Second, the court finds nothing in the statute to support defendant's position regarding discovery prior to the detention hearing. The legislative history indicates that Congress did not contemplate such discovery, and the statute upon which the BRA is modeled does not provide for it. S.Rep. at 12; Edwards, 430 A.2d at 1338. In addition, in light of the court's holdings regarding the burden on defendant at the detention hearing, the unavailability of the material defendant seeks in no way hampers his ability to present a defense. Defendant need only come forth with some information to establish that he is neither a flight risk nor a danger to the community. Certainly, such information is uniquely in his possession, not in the possession of the government. Thus, the court rejects the contention that the unavailability of discovery offends the due process clause of the Fifth Amendment.
II. THE APPLICATION OF THE BAIL REFORM ACT
Defendant Moore has moved this court to review the magistrate's detention order pursuant to 18 U.S.C. § 3145(b). Subparagraph (b) provides in pertinent part that a detainee may seek review of a detention order by a "motion for revocation or amendment of the order." The statute is silent as to the standard of review that the court should employ. Inasmuch as this motion essentially is the same as a "motion to amend" under the Bail Reform Act of 1966, 18 U.S.C. § 3147 (repealed), the court will exercise the de novo standard of review held appropriate under the former § 3147. United States v. Smith, 87 F.R.D. 693, 699 (E.D.Cal. 1980), aff'd, 734 F.2d 22 (9th Cir.), cert. denied Smith v. United States, ___ U.S. ___, 105 S.Ct. 211, 83 L.Ed.2d 142 (1984), and cert. denied sub. nom. Fisherman v. United States, U.S. ___, 105 S.Ct. 262, 83 L.Ed.2d 198 (1984).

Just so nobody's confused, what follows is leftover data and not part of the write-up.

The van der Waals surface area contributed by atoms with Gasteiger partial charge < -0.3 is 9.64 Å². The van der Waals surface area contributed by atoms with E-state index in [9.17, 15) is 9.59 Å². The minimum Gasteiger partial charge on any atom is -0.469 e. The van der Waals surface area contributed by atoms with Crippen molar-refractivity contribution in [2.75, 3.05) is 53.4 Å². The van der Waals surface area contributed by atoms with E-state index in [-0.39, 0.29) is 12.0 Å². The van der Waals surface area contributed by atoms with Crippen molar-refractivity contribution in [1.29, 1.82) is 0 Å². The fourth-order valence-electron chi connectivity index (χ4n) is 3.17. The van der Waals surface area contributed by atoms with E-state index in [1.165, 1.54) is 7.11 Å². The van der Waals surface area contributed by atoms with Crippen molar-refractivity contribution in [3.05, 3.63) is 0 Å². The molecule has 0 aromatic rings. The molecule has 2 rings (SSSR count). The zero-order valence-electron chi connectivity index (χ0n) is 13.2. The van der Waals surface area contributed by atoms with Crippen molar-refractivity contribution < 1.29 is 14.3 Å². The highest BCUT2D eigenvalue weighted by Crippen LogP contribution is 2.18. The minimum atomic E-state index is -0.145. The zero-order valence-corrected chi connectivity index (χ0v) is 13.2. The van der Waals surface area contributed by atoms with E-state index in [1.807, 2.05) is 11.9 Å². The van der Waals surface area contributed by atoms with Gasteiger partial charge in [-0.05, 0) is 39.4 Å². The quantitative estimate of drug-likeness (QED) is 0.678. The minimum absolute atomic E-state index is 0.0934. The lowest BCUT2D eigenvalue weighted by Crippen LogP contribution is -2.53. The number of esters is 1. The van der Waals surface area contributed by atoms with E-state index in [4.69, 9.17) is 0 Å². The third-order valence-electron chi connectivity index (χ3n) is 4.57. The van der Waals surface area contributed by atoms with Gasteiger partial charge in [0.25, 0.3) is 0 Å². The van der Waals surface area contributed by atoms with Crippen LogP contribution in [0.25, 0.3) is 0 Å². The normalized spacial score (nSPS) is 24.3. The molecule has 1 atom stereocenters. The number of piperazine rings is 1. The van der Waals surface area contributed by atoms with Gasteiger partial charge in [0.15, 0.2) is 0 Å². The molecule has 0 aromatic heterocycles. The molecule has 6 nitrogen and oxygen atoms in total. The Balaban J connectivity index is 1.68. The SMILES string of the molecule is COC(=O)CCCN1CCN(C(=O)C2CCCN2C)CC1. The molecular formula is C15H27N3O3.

The court held a detention hearing on March 14, 1985. Neither the government. nor defendant called any witnesses. The parties submitted the matter based on the evidence presented to the magistrate, supplemental information and declarations supplied by defendant, and the arguments of counsel before this court.
Defendant's submissions consisted of a number of declarations by persons claiming to know defendant Moore and evidence of his music performance and production business. The declarations are not made under penalty of perjury and provide no information about the declarants. They generally recite the length of time the declarant has known the defendant. They state that he is a person of good character and does not pose a threat to the community. Each declaration is worded substantially the same.
There are other facts pertinent to detention known to this court as a result of hearing a motion to traverse the search warrant. They cannot be overlooked in considering whether defendant is a danger to the community. The informant who provided the information supporting the warrant testified before this court, as did the affiant, an Oakland police officer. The informant is related to defendant Moore. He recanted his statements made to the officer. This court concluded the informant was not credible at the time he testified in court.